The next generation of intraocular lenses in development

The next generation of intraocular lenses in development
© iStock/FG Trade

Aston University and Rayner Intraocular Lenses Limited (Rayner) have worked together to develop a new generation of intraocular lenses that will give patients a high-quality full range of vision without the need to use spectacles.

Raynor Intraocular Lenses, a Worthing-based company that also design and manufacture ophthalmic medical devices such as delivery systems and eye drops, used the Knowledge Transfer Partnership (KTP) to access the University’s unique sector-leading expertise and facilities.

A KTP is a three-way collaboration between a business, an academic partner and a highly qualified graduate, called a KTP associate. The UK-wide programme helps businesses improve their competitiveness and productivity through the better use of knowledge, technology and skills. Aston University is the leading KTP provider within the Midlands.

Revolutionising Intraocular lenses

Aston University’s expertise assisted with the delivery of mechanical lens stretching device and ex-vivo model that plays a central role in the long-term strategy of the company.

The project exceeded its initial scope and was assessed as outstanding by Innovate UK, the highest possible accolade. Key outcomes of the KTP have seen the development of a lens-stretching device that mechanically mimics the focusing mechanism of the human eye and the development of an artificial capsule module required for testing and operating the new lenses. The creation of the artificial module has removed the need to use human or porcine alternatives, which would require surgical preparation.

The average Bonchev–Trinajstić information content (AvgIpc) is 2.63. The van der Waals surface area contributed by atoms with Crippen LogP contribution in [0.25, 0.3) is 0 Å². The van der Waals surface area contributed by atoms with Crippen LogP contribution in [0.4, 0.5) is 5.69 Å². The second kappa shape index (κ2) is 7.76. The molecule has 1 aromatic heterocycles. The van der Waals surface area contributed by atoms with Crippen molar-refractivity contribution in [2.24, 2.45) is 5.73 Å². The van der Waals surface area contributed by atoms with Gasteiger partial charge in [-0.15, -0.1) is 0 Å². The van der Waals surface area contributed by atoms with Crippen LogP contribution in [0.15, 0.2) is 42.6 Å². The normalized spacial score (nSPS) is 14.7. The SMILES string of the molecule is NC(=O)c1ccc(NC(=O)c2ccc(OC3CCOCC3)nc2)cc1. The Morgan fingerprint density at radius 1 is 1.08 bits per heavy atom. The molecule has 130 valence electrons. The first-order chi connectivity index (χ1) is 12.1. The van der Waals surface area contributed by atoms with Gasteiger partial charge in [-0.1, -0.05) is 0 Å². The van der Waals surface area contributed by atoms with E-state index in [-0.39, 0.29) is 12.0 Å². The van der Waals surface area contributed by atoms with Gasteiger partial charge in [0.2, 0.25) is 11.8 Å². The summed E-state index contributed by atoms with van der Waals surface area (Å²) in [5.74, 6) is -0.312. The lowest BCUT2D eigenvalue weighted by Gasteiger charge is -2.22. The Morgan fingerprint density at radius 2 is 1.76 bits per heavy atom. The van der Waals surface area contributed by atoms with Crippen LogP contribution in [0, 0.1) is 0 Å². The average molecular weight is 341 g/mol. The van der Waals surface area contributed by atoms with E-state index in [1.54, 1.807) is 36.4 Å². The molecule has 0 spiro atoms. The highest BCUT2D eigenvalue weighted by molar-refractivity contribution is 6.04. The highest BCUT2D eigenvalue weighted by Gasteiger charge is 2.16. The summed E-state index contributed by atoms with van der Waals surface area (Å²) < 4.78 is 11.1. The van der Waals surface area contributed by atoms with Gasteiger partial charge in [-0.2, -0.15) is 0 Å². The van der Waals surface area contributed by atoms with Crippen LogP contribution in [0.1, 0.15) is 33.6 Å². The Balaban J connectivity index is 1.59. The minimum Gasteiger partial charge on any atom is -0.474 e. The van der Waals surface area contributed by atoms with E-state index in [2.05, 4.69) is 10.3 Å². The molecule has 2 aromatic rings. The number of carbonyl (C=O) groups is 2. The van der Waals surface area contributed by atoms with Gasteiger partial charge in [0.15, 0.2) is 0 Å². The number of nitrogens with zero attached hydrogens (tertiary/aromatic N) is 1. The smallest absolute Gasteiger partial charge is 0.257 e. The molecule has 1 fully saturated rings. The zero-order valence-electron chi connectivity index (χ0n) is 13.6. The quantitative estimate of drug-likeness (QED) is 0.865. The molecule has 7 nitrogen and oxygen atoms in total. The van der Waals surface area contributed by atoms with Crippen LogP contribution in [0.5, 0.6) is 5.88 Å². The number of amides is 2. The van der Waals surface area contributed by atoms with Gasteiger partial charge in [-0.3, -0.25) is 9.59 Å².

The lens-stretcher system required specialistic knowledge to build algorithms to activate and control the movement characteristics of its motor, such as speed, acceleration and duration. The unique apparatus also required the design and manufacture of bespoke parts through 3D printing – both the automation and design capability formed knowledge that was new to the company at the beginning of this project.

KTP programme

Otavio Gomes, research programme manager, Rayner Intraocular Lenses, said: “The KTP programme is a great opportunity to join forces to explore challenging elements of science-driven developments.

“We could not be more satisfied with the whole experience with this KTP project and are proud of what we have achieved so far.”

Professor James Wolffsohn, Head of School of Optometry, Aston University, said: “This KTP programme has taken a long-running relationship between Rayner and Aston University and raised it to a new and exciting level of innovative collaboration.

“The KTP associate has flourished through the developmental opportunities and has been employed by the University to continue the collaboration.”

The KTP has led to the submission of two academic publications and the development of a unique intraocular lens testing rig. The project outcomes will also be integrated into Aston’s curriculum, enabling future graduates to understand the cutting edge of future ophthalmic innovation.

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